The New York Times also reported the infamous Seal Team 6 (credited with dispatching Osama Bin Laden) used tomahawks as part of their personal weaponry. Their ‘hawks were crafted by North Carolina bladesmith, Daniel Winkler, the same craftsman responsible for the weapons used in the filming of The Last of the Mohicans.
Seal Team 6’s Red Squadron even features crossed tomahawks below the face of a Native American warrior in their squadron logo.
The Modern Tomahawk On the Battlefield
The tomahawk has come a long way since the American Frontier. Today’s modern military tomahawks are made from lighter, heat-treated steel. The sturdy wooden handle is often replaced with unbreakable nylon or some other lightweight synthetic material. Many modern tactical tomahawks weigh little more than one pound.
However, the signature tomahawk design is still apparent on these modern weapons. Don’t expect these blades to shave the hair off your forearm. Just like the stone war clubs used by ancient warriors, these weapons are built for smashing, often crafted to keep an edge during breaching operations rather than slicing with delicate detail.
Modern tomahawks still feature the signature 90-degree angle formed where the head meets the shaft. This angle creates a type of hook that can be effectively used in hand-to-hand combat. Not only can you use the tomahawk to disarm an aggressor, but it can also be used to hook the neck, shoulders, or legs to unbalance him. And of course, there is the heavy smashing tactic the tomahawk is best known for.
When it comes to close-quarter combat, the tomahawk really shines. You can easily choke up on the handle, making it a perfect weapon in narrow spaces, where a longer weapon would be cumbersome and ineffective. Swinging an axe in a small room is hard, but wielding a short handled blade increases your mobility and frees both hands for both offense and defense.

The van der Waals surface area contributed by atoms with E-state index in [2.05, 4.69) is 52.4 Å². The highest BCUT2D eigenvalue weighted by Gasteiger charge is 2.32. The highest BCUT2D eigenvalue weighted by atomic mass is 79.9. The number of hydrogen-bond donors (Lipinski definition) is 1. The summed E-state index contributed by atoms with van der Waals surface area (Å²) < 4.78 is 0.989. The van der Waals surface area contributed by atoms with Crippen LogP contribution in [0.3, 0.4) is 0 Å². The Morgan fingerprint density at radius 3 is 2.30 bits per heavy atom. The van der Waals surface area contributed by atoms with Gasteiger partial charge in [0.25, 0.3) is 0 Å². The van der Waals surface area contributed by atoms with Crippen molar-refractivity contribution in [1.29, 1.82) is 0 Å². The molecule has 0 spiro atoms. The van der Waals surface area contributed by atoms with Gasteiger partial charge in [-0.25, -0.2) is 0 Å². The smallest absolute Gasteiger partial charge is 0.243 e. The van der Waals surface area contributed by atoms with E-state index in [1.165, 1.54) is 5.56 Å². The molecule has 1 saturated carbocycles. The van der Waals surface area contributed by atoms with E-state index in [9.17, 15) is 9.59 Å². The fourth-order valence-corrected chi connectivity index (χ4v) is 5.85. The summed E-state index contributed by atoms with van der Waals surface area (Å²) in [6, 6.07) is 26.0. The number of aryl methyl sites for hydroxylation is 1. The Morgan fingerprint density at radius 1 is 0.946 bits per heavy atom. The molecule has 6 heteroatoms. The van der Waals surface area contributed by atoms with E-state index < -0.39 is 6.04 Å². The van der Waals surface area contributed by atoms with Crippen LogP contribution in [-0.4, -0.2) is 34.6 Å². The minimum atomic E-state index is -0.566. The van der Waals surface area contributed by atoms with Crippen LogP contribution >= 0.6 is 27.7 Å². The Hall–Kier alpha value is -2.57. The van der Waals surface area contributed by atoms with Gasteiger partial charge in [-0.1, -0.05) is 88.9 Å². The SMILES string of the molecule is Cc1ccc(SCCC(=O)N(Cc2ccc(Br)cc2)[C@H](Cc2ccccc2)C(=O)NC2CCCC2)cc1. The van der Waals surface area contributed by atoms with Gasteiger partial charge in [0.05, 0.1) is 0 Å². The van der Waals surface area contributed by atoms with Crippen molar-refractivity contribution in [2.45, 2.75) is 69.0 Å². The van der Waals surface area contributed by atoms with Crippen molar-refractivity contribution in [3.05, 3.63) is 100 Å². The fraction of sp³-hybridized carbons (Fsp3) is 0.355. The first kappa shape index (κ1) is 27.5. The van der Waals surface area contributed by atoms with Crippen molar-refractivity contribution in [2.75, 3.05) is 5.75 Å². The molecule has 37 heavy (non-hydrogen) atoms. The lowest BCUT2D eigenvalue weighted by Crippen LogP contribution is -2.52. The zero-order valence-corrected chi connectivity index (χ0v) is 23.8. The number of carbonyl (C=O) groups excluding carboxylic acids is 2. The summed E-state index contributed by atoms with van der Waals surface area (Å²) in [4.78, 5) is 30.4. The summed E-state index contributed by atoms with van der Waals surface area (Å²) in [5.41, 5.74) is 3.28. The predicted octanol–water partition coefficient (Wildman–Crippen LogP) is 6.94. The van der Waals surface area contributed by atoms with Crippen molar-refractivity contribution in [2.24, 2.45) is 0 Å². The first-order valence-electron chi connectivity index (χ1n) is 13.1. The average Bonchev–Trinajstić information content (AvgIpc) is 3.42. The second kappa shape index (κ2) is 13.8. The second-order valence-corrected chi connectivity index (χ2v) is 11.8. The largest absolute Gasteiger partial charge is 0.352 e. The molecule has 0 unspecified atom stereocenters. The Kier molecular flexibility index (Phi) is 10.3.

Of course, the tomahawk is best suited for smashing through doors and walls, which is why they are commonly used by Special Forces during predawn door knocking ops.
The Modern Tomahawk Off the Battlefield
The tomahawk has been highly romanticized by popular culture. It is seeing a huge revival among survivalists, campers, and even sports enthusiasts.
Using the Modern Tomahawk as a Survival Tool
The tomahawk is inarguably an effective and powerful weapon. However, they are also one of the best multi-tools ever made by humankind.
Here are just a few ways a tomahawk can be used in the field:
The most obvious non-combat use for the tomahawk is cutting wood. There is no arguing that the head of a tomahawk just begs to be used for chopping and splitting, either to build a fire or a shelter.
The edge of the tomahawk’s blade is also useful for making wood shavings. Grip the tomahawk just below the head and use the edge to scrape shavings from a larger piece of wood. You can use those shavings as tinder to start a fire.
The cutting edge of the tomahawk is also great for cutting cordage or cloth.
You can use your tomahawk as a digging tool. Whether you need to gouge the ground for a trench, ditch, or outdoor privy.
Although the tomahawk’s cutting edge isn’t capable of the delicate cutting precision possible with a good knife, in a pinch, it can be a useful tool for skinning and processing game.
Although perhaps not the optimal weapon for dangerous game, you can use your tomahawk as a weapon against aggressive predators (both animal and human).
Hollywood is also responsible for the image of a Native American warrior or frontiersman hurling his tomahawk through the air and sticking it into his enemy’s back. However, frontier mountain men and Indian warriors rarely threw their ‘hawks in battle.
Pitching a tomahawk at an enemy would have been a major tactical mistake since it would put an uncomfortable distance between the thrower and one of his most effective weapons.
Although hurling a tomahawk would have been historically rare, competitive and recreational tomahawk and axe throwing is gaining ground in popular culture.
Throwing a tomahawk safely and accurately isn’t easy. After all, they aren’t exactly the most aerodynamic weapons. In the following video, The Art of Manliness shows us the basic technique for hurling a ‘hawk.
Summing It Up
The tomahawk is not only one of the most romanticized weapons in history, it is also one of the most effective. A favorite weapon of Native American warriors, frontiersman, and modern Navy Seals and Army soldiers, the tomahawk design has stood the test of time.
While tomahawks are powerful weapons, they are also some of the best multi-tools known to mankind. Their utility and portability make them a favorite tool of first responders, campers, and survivalists, especially those who like to prepare for the worst case scenario whenever they leave home.
Consider taking one with you next time you venture out into the woods. You may also want to consider keeping one handy around the house or in your vehicle, just in case. Whatever tasks you choose to tackle with your tomahawk, you are sure to fall in love with it.